High crude oil prices have had some impact on U.S. economic growth but the pain is not on the level seen during the energy price shocks of the 1970s, U.S. Energy Secretary Sam Bodman said on Wednesday.
I am surprised that we have not in the past seen more of an effect on our economy from these high oil prices, Bodman told reporters in an interview. The impact of oil on the economic performance of the United States is not what it once was ... 30 years ago.
At some point in time clearly it will have more of an effect than it has already, Bodman said as he headed toward a tour of a wind turbine manufacturing plant.
Federal Reserve Chairman Ben Bernanke testified before Congress in July that a tripling of energy prices has cut economic growth by 0.5 percent to 1 percent over the past few years. U.S. crude oil futures remain close to July's $78.40 a barrel record high.
But the record inflation-adjusted average monthly price that U.S. refiners paid for imported crude oil was $87 a barrel in January 1981, according to the Energy Department.
Bodman said that there would clearly be an impact on crude oil prices if exports from Iran were cut, but he reiterated that the world's consumer nations are prepared to deal with such a cutoff by using their strategic oil stocks.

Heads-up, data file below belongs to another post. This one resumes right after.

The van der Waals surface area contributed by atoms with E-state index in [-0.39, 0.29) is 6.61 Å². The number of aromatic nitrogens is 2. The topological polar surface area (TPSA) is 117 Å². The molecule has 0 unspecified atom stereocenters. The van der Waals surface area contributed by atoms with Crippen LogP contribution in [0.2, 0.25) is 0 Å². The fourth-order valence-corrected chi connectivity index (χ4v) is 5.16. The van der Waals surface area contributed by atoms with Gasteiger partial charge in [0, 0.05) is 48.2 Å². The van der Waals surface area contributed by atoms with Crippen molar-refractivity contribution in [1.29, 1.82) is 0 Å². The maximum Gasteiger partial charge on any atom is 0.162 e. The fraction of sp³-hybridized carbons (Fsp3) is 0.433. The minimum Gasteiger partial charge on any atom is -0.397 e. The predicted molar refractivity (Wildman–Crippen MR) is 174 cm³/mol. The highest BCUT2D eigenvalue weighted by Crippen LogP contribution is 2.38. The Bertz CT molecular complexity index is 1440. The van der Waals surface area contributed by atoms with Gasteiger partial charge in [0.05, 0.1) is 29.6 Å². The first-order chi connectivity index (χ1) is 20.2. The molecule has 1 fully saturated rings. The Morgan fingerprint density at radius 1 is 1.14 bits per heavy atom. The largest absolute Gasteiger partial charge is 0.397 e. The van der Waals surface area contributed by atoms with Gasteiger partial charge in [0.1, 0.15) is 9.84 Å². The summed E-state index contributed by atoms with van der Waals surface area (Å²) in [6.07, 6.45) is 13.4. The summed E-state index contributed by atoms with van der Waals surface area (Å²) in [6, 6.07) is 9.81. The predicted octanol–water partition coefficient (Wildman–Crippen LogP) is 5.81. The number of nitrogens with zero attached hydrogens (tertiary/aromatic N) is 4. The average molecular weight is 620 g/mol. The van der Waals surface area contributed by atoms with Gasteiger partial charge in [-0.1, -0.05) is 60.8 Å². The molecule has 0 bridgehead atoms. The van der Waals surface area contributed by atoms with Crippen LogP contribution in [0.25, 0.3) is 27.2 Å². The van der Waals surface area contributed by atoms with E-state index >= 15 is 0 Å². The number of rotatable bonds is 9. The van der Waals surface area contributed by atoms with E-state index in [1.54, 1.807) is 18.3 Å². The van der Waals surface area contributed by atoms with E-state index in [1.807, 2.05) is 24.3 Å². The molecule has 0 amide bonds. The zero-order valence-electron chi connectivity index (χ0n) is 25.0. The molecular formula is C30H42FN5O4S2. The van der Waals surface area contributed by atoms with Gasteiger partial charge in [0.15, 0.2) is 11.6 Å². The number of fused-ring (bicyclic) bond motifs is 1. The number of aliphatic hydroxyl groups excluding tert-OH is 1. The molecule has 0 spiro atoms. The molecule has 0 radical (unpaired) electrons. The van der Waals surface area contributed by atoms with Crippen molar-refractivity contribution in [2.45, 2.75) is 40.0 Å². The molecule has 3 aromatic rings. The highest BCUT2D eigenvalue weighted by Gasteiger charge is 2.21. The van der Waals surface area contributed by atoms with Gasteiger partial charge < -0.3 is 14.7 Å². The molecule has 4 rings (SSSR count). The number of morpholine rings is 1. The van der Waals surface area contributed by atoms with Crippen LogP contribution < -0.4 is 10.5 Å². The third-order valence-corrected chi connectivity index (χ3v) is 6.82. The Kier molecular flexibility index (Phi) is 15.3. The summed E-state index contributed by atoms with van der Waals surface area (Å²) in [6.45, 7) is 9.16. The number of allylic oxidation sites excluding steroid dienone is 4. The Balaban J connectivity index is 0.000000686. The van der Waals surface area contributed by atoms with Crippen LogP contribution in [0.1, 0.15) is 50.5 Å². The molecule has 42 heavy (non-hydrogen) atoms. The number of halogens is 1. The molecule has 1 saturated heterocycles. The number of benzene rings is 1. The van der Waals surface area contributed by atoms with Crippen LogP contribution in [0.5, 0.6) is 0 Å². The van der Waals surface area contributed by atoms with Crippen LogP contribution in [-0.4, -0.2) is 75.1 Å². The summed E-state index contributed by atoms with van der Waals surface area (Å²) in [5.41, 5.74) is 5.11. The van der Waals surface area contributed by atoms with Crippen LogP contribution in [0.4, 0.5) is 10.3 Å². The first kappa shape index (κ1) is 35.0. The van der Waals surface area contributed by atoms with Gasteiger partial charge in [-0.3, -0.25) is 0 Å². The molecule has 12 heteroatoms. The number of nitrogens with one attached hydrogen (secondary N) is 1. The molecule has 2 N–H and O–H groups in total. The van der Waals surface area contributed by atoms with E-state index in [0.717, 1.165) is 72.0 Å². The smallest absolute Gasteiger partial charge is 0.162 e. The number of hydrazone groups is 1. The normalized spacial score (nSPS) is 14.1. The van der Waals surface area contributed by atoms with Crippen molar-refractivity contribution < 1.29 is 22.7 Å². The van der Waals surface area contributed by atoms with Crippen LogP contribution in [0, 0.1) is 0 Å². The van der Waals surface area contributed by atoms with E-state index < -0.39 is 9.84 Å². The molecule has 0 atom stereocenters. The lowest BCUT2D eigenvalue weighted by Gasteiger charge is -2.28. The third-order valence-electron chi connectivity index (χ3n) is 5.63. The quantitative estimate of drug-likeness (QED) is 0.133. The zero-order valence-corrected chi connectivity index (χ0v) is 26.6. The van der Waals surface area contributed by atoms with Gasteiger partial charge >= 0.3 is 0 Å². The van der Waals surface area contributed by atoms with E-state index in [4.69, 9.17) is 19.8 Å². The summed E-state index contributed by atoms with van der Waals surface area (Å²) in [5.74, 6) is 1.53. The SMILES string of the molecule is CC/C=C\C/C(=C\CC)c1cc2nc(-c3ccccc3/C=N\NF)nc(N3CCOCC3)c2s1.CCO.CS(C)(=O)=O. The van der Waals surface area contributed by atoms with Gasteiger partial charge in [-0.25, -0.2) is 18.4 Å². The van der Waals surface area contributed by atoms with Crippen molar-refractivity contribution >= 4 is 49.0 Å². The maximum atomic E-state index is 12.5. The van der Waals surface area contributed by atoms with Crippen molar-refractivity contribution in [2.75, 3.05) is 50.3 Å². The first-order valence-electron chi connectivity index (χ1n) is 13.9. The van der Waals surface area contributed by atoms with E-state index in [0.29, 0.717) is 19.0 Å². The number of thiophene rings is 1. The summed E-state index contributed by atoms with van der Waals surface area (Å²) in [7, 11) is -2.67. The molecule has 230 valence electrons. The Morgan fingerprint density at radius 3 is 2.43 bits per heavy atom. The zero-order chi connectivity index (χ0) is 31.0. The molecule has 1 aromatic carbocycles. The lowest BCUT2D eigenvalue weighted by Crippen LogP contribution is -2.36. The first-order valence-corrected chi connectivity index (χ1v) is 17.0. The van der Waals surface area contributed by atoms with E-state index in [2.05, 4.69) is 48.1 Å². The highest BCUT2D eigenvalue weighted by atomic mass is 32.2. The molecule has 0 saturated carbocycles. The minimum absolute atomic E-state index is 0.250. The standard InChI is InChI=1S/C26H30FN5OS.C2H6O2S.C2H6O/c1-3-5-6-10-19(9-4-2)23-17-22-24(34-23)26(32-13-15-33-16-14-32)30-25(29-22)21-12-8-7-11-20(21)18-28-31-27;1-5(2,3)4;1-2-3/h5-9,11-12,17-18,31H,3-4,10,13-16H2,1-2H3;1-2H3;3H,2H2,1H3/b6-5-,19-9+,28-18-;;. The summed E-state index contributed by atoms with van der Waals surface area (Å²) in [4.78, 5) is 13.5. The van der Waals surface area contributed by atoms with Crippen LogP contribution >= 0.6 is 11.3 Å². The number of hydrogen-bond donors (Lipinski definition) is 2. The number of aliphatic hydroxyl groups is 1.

There would clearly be dislocations, there would clearly be an increase in prices, Bodman said.
A stand-off over Iran's nuclear program also supported prices. President Mahmoud Ahmadinejad has insisted on Iran's right to produce nuclear fuel, responding to a U.N. resolution demanding that Tehran stop its atomic work by Aug 31.
Iran is the world's No. 4 oil exporter, and the dispute has helped lift the price of oil 21 percent this year.
Bodman said world oil producers including Iran and Venezuela were dependent on revenues generated by oil exports, which makes disruptions less likely.
I tend to be optimistic that they're going to continue to want to get paid, Bodman said.